96

The struggle for justice continues

April 15th 1989 was a dark day for Liverpool; it was a dark day for English football; it was a dark day for Britain.

In a neutral football stadium in Sheffield, in Northern England, two longstanding and proud clubs, Liverpool FC and Nottingham Forest FC, were scheduled to play a semi-final of the FACup, the largest and most prestigious prize in English football. The match kicked off at 3pm and was halted at 3.06pm. Within these few short minutes 96 men, women and children had had the life squeezed out of them in a filled-to-double-capacity standing room only “pen”. A further 766 sustained injuries. They were all Liverpool supporters. This awful tragedy has been well-documented here in England and a comprehensive account is available here.  It remains the most serious disaster in British sporting history.1989+Hillsborough+disaster

In September 2012 the truth about the Hillsborough disaster was finally made public: until this time the public had been duped by the systematic lying and deceit of the South Yorkshire Police, and insulted by the hysterical and sensationalist press especially The Sun newspaper.

The Wikipedia entry (which I’ve linked to above) explains everything, but is a long read. In short, and in my opinion, these are the bones of the matter –

  • The stadium was not fit for purpose, and should never have been used for such a huge match. Problems had come to light before and been dismissed.
  • From the time the stadium was opened to fans until the kick-off, the police acted irresponsibly,wrongly, negligently and without due regard for human safety.
  • The police prevented scores of ambulances on standby outside the stadium from entering to help the injured.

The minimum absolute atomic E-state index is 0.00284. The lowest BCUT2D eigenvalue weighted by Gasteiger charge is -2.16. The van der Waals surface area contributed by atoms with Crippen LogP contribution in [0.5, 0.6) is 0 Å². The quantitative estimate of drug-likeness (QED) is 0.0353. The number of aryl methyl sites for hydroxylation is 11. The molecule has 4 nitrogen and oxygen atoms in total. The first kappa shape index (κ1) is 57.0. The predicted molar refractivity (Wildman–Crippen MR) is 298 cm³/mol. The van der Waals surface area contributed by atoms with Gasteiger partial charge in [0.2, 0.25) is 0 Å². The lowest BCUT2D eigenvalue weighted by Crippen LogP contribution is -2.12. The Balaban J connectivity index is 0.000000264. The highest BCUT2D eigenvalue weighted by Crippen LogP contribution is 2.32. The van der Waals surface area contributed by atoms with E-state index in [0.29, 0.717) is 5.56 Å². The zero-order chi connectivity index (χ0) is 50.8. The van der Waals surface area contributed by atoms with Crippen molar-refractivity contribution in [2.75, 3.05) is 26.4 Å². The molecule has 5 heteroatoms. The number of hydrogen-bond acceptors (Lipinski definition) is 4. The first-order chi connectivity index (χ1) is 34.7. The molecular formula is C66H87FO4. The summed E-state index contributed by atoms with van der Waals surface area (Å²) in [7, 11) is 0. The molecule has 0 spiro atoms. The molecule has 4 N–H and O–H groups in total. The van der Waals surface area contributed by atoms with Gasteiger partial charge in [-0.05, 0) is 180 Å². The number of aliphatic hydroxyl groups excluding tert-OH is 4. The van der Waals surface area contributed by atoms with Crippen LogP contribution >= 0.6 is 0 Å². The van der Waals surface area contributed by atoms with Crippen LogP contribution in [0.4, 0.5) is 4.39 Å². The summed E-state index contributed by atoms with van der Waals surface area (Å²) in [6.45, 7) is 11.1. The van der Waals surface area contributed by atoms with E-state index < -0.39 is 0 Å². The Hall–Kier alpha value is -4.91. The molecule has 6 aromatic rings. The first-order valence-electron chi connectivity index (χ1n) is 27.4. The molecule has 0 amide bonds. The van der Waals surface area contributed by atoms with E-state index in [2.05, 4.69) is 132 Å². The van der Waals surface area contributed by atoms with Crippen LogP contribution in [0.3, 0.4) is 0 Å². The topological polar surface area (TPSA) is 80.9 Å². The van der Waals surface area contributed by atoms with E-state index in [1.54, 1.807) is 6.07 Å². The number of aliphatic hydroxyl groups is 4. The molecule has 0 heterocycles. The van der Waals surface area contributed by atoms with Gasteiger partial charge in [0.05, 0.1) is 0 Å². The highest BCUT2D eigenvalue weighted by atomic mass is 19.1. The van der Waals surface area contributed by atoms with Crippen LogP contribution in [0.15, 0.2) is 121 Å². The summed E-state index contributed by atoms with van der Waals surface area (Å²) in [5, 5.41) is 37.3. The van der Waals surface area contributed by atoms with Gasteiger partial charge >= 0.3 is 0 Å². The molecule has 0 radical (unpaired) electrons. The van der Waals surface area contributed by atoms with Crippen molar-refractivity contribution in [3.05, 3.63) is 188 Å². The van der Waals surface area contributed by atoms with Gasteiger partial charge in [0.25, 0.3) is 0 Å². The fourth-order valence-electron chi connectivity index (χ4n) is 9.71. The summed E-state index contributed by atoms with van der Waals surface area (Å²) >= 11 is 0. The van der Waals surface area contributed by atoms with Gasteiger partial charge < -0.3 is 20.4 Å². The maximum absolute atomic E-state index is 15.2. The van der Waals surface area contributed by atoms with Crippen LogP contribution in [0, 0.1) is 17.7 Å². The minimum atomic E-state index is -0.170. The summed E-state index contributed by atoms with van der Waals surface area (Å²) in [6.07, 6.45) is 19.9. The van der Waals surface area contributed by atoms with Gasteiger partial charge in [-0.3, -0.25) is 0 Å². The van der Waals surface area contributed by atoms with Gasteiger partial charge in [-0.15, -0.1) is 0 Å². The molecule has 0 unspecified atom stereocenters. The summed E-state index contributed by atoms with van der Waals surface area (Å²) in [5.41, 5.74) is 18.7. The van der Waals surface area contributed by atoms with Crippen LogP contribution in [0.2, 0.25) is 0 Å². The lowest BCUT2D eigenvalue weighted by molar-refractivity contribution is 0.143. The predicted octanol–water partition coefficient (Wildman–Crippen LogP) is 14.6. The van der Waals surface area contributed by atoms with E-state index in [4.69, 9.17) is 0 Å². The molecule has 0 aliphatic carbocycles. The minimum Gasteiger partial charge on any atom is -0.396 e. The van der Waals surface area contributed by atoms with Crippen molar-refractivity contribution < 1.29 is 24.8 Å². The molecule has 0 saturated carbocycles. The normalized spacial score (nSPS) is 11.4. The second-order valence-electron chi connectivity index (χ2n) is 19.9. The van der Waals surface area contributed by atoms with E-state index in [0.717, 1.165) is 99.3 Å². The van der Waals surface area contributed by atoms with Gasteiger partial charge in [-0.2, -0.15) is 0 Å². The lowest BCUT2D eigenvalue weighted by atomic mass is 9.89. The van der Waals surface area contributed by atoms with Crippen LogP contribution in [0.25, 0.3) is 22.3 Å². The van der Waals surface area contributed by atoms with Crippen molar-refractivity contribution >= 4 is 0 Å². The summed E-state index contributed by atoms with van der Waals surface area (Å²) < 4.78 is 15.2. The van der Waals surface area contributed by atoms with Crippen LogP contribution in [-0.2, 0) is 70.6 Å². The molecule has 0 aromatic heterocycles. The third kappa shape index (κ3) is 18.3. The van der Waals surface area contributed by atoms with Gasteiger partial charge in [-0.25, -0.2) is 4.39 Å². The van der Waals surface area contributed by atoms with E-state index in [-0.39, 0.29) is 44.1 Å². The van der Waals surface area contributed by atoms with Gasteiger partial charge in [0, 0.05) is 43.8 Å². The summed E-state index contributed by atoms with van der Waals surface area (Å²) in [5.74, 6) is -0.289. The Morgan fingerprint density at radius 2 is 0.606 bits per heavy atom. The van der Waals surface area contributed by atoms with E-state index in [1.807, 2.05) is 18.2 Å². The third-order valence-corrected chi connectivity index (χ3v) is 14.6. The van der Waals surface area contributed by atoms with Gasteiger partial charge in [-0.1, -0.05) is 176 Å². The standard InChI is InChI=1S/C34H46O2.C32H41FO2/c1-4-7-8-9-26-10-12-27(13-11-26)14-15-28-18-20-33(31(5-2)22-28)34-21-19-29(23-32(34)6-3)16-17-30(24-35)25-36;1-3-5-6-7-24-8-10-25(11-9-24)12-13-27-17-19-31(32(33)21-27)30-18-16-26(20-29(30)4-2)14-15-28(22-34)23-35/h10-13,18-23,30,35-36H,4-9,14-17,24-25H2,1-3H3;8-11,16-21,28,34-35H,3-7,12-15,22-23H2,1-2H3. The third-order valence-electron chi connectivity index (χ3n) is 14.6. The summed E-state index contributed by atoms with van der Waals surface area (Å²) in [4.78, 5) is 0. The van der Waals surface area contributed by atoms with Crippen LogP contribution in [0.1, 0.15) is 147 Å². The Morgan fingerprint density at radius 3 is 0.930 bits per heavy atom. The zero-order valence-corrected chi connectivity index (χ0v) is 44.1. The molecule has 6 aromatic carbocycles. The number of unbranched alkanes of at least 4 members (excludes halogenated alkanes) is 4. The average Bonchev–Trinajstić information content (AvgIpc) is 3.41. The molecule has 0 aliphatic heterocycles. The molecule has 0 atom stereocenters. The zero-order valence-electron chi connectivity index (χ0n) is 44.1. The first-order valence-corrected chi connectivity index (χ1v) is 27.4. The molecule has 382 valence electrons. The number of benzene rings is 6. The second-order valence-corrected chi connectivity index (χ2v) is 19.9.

• 41 of the 96 fatalities may have been avoided if the victims had received prompt medical attention. Only 14 of the 96 made it to hospital.
  • 79 of the 96 were aged 30 or under, the youngest just 10 years old.
  • 164 police questioned in the aftermath later systematically and fraudulently changed their statements so that responsibility for the tragedy was put squarely on the shoulders of the Liverpool fans.
  • Many survivors have continued to suffer severe emotional and psychological effects.
  • The lies were upheld by the authorities for 23 years. Shame on you all.

During those 23 years a group of people known as the Hillsborough Family Support Group, made  up of bereaved family members, survivors and other football supporters, has worked tirelessly to ensure that the truth was told and justice was done for the victims. It has cost thousands of pounds to keep the pressure on and pay the fees of legal experts. It is still unclear whether individual inquests into the deaths of the 96 will ever happen.

This week in the UK a song will be released to raise money for the justice campaign. It’s a cover of the 1989 Hollies hit “He Ain’t Heavy He’s My Brother” and is performed by an all-star cast of Liverpudlians, other concerned singers and sporting stars including:-

Sir Paul McCartney, Robbie Williams, Mel C (of The Spice Girls), Kenny Dalgliesh, Holly Johnson, Gerry Marsden, Alan Hansen, Ricky Tomlinson, Rebecca Ferguson, Beverley Knight, Paloma Faith, Peter Hooton (of The Farm) and John Bishop.

It is available as a download from iTunes.

Update 23rd. December 2012 :- I’m pleased to report that “He Ain’t Heavy, He’s My Brother” has been the biggest selling single of this week and is no.1 in the chart. Having the no.1 spot at Christmas is highly sought after – as there will be no new chart next week because of the holidays, the top spot is guaranteed for two whole weeks. The sale of the track has raised almost half a million pounds for the Hillsborough family fund, but more importantly it has shown that this is still a high profile case and the British public really does care about the Justice campaign.

Follow this link to an excellent new article on The Critique Archives http://wp.me/p1mmS-mf which explains exactly why the Football Association and Sheffield Wednesday Football Club, owner of the Hillsborough Stadium, must each accept their share of the blame along with South Yorkshire Police.

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About Bridget

observing; sometimes quietly View all posts by Bridget

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